Not keen to spend valuable holiday hours in the waiting room of the ship’s medical center on your next cruise? There are things you can do to prevent sickness on the high seas, in fact, it’s easy to stay healthy if you take a few simple precautions …
NEVER TAKE THE ELEVATOR
Sometimes it’s the little things that really add up. Cruisers who want to enjoy those delicious desserts or a five-course meal on-board but not put on the kilos often have one very basic rule; always take the stairs. It’s a simple mantra that has more than one benefit; not only will you get a workout, you’ll avoid those lifts full of passengers which stop at every floor. And why not try activities you wouldn’t usually do on land? Those waterslides aren’t just for kids. For the ultimate thrill, climb the stairs for the longest slide at sea, The Blaster on Royal Caribbean’s Navigator of the Seas.
Any expert cruiser will tell you to bring your own water bottle on-board, it not only helps the environment, it will be the handiest accessory you will ever need. All that sun, fun, splashing in the pool and possibly the consumption of cocktails thrown in the mix means that it’s easy to get dehydrated but with your trusty water bottle by your side, you’re never far away from H20.
And it’s important to pack one for any shore excursion. One word of warning on the etiquette of refilling; never put your bottle under the water dispenser at the buffet drinks station, if it touches the nozzle germs can be spread easily. Instead fill a jug or glasses (which are then taken away for cleaning) and use them to refill your bottle.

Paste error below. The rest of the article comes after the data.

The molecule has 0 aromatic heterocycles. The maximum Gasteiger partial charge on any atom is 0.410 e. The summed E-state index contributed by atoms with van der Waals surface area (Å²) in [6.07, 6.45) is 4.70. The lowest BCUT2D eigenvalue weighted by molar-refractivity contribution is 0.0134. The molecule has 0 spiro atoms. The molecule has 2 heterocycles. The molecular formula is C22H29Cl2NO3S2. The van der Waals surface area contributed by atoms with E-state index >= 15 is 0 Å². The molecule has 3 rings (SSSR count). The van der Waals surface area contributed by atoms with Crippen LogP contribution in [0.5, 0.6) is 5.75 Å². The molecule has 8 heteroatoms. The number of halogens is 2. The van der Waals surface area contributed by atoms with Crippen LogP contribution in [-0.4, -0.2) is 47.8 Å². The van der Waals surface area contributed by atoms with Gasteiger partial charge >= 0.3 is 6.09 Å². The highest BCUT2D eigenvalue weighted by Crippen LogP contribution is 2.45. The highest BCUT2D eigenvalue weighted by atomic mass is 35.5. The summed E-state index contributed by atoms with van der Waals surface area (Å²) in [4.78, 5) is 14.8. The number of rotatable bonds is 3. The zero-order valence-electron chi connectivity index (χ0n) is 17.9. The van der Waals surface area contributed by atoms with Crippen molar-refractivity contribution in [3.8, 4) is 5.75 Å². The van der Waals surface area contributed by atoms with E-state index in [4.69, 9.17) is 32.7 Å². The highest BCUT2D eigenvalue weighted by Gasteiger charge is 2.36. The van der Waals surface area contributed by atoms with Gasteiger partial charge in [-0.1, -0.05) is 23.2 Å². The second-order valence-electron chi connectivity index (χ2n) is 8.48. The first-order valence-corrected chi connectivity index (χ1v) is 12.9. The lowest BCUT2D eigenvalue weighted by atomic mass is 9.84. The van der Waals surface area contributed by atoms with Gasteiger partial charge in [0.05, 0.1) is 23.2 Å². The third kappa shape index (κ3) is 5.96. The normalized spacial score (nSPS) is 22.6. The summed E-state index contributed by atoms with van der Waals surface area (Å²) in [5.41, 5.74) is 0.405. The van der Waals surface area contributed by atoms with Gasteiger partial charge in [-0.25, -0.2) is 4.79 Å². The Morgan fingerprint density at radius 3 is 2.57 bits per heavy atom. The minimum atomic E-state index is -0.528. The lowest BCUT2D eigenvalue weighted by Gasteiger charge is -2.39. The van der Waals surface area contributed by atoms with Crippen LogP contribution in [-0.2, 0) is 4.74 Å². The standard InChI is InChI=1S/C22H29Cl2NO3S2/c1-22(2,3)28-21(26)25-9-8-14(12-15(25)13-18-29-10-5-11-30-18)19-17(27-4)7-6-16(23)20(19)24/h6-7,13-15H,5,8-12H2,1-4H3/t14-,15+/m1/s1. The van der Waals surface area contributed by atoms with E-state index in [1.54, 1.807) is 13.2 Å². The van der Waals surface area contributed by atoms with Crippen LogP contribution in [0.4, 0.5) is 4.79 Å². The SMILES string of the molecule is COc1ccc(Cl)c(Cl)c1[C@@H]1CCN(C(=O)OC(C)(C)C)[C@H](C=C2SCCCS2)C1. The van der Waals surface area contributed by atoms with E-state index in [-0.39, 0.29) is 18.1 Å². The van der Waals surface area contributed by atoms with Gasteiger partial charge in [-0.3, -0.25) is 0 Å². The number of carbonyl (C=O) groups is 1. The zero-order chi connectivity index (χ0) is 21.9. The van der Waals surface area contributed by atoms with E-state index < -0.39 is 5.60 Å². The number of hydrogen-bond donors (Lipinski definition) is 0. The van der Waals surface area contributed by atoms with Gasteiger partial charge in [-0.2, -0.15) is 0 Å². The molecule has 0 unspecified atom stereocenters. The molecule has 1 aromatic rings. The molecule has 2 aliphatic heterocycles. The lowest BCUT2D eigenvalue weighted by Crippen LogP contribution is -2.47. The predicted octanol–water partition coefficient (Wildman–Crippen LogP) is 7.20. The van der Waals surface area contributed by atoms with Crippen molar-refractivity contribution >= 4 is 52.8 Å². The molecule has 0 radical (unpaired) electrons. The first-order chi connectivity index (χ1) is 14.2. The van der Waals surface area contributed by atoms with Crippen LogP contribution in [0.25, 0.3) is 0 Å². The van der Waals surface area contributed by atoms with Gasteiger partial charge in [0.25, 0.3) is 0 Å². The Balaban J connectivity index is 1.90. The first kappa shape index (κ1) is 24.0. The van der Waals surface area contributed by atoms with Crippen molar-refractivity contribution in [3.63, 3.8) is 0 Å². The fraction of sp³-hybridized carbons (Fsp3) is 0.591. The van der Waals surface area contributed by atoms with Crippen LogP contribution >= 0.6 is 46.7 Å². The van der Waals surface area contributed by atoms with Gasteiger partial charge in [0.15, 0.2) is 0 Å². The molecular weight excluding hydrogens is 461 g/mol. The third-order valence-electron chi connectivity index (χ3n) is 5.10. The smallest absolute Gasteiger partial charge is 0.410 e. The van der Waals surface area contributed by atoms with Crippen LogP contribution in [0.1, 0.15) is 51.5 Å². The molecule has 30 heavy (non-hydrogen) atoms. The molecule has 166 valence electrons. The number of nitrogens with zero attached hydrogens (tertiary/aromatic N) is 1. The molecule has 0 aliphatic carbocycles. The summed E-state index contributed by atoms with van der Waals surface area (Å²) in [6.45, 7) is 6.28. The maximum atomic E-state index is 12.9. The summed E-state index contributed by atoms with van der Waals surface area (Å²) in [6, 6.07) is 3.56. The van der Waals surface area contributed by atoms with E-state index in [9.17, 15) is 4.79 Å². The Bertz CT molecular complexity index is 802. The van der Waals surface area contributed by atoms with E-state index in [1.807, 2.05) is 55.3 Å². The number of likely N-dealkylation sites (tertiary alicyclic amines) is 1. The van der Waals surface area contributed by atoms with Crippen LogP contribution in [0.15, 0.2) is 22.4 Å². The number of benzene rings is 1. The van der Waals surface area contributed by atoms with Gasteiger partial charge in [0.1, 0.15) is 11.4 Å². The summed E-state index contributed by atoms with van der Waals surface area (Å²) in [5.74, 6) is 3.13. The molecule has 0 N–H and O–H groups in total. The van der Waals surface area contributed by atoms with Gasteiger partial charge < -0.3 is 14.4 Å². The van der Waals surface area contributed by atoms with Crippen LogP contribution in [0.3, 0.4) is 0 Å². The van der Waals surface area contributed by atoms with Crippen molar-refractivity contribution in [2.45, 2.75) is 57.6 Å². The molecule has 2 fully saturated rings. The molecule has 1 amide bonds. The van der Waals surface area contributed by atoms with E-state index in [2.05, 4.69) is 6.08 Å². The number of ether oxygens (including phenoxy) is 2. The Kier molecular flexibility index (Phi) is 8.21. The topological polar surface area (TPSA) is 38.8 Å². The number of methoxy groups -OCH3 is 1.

STEER CLEAR OF STILETTOS
Despite the fact that ships these days are very stable, there might be the occasional sway which means accidents can happen. Be sure to use handrails, be careful of doorframes with lipped edges and consider packing accordingly. One pair of sensible heels for formal night might be worth popping in the suitcase but wearing killer heels every night while navigating those stairs and promenade decks? Go for comfort instead of a possible sprained ankle.
BOOK IN FOR WELLNESS TREATMENTS
Sometimes it’s important to take a bit of “me time” and indulge in some pampering. It might be a hot stone massage or acupuncture, or maybe a scrub but if you’re really serious about wellness you might want to consider a cruise that offers a mindful program. Cruise line Seabourn, for example, has partnered with celebrity doctor Dr Andrew Weil to formulate a healthy program for cruisers. Think complimentary yoga and mindful meditation sessions as well as ‘Mind and Body’ seminars throughout the voyage.
It’s oh so tempting — you’re on holiday, there are bars galore offering tantalizing cocktails and you’ve purchased the drinks package — but if you want to avoid the dreaded hangover (made worse if dehydrated after a day in the sun) and make the most of your cruise (and onshore time) try to remember the old rule about having a water or soda water between drinks. Another downside of alcohol? It’s a major contributing factor to personal safety incidents on cruises.